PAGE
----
My first day covering the Chinese Basketball Association

Reading Time: 5 minutes

It was a sunny mid-November day, I remember staring out the windows of Newark international airport.

I was in line about to board flight UA89 to Beijing, China. As I entered the plane, I started the walk of shame through first class to get to my economy seat. It was right then and there that I came across a long outstretched 6’9 D.J. White on his phone saying his last goodbyes before our 14-hour flight to Beijing.

Once we landed in Beijing, I tried tracking down the five-year NBA veteran. In an airport where most of the people are on average 5’9, spotting the 6’9 White was easy.

I knew he was probably tired after a long flight so I didn’t want to start bothering him with a bunch of silly questions so I kept it cool.

D.J. was more than excited to be back playing in China (he played with Gilbert Arenas in Shanghai last year) and I was ecstatic to have such a great start to my Chinese basketball journey.

On December 20th, 2013 D.J. White and the Sichuan Blue Whales travelled to Beijing to take on the Marbury-less Beijing Ducks.

The Ducks were back home after a three game road trip and newcomer Damien Wilkins was amongst the first group of players putting shots up an hour and a half before game time.

Damian Wilkins form

When travelling from America to Asia, jetlag instantly becomes your worst enemy. It keeps you up at night and makes you tired while everyone is having lunch.

When I ask Wilkins if he was over it (jetlag), he said, “Right when I got off the plane we went on a road trip. I didn’t really have much time to get settled in. I’ve been here for about a week now and I’m just starting to adjust to the time difference,”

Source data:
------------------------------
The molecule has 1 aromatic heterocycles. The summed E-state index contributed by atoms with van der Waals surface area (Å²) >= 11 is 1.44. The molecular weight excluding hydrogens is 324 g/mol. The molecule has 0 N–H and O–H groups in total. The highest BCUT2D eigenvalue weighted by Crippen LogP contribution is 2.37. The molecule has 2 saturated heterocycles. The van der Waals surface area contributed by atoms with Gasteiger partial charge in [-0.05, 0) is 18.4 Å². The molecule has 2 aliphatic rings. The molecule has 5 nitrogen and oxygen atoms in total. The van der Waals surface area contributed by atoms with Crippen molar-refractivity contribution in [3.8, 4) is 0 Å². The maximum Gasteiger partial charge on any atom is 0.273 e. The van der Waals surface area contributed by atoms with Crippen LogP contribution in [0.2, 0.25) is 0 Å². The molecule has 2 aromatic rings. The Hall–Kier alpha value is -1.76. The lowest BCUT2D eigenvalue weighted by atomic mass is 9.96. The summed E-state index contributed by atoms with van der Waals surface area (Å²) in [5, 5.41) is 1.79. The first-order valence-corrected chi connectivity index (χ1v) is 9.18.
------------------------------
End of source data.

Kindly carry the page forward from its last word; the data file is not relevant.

Wilkins was brought in as a temporary replacement for Marbury while he gets treatment for a knee injury. For Wilkins, it’s a great way to stay game ready for an NBA team who could potentially sign him after the CBA season.

“It’s my first time in China. I never really thought about playing abroad. I remember it was thanksgiving and I got a call from my agent and he asked me ‘How about playing in China’? I told him I would call him back on it. I went to my mom and asked her what she thought. She responded with ‘it’s better than staying at home’.

Wilkins’ basketball schedule has been very busy from the time he got off the plane to the time we were speaking during shootaround. I asked him what a pro basketball player packs in his suitcase prior to making the trip to play abroad.

He said, “I over packed. I brought a bunch of suits and stuff; you know stuff I would wear to games in the NBA. Little did I know; in China players show up to games wearing sweat pants and hoodies. It’s like going to AAU games. So I’ve got a bunch of clothes that’s just sitting there.”

Wilkins was set to play his former NBA teammate White. He and White were a part of the Oklahoma City Thunder during their inaugural season.

Wilkins said, “I spoke with D.J. during early morning shootaround. I told him ‘man, basketball has taken us far, far away.”

It’s 7:35 p.m., everyone takes their seat after standing for the Chinese national anthem.

The visiting team bows to the home crowd as a sign of respect. Both teams shake hands and we are ready for tip-off.

IMG_6669

Before the game, Wilkins told me they were going to try and put the Blue Whales big man and FIBA Asia MVP Hamed Haddadi into as many pick and rolls as possible.

The Blue Whales saw it coming as they start the game off in a zone defense.

Beijing Ducks forward Randolph Morris who played against Haddadi in the NBA starts the game while Wilkins is set to come off the bench.

The Beijing crowd has a ritual to stand up until the Ducks make their first basket.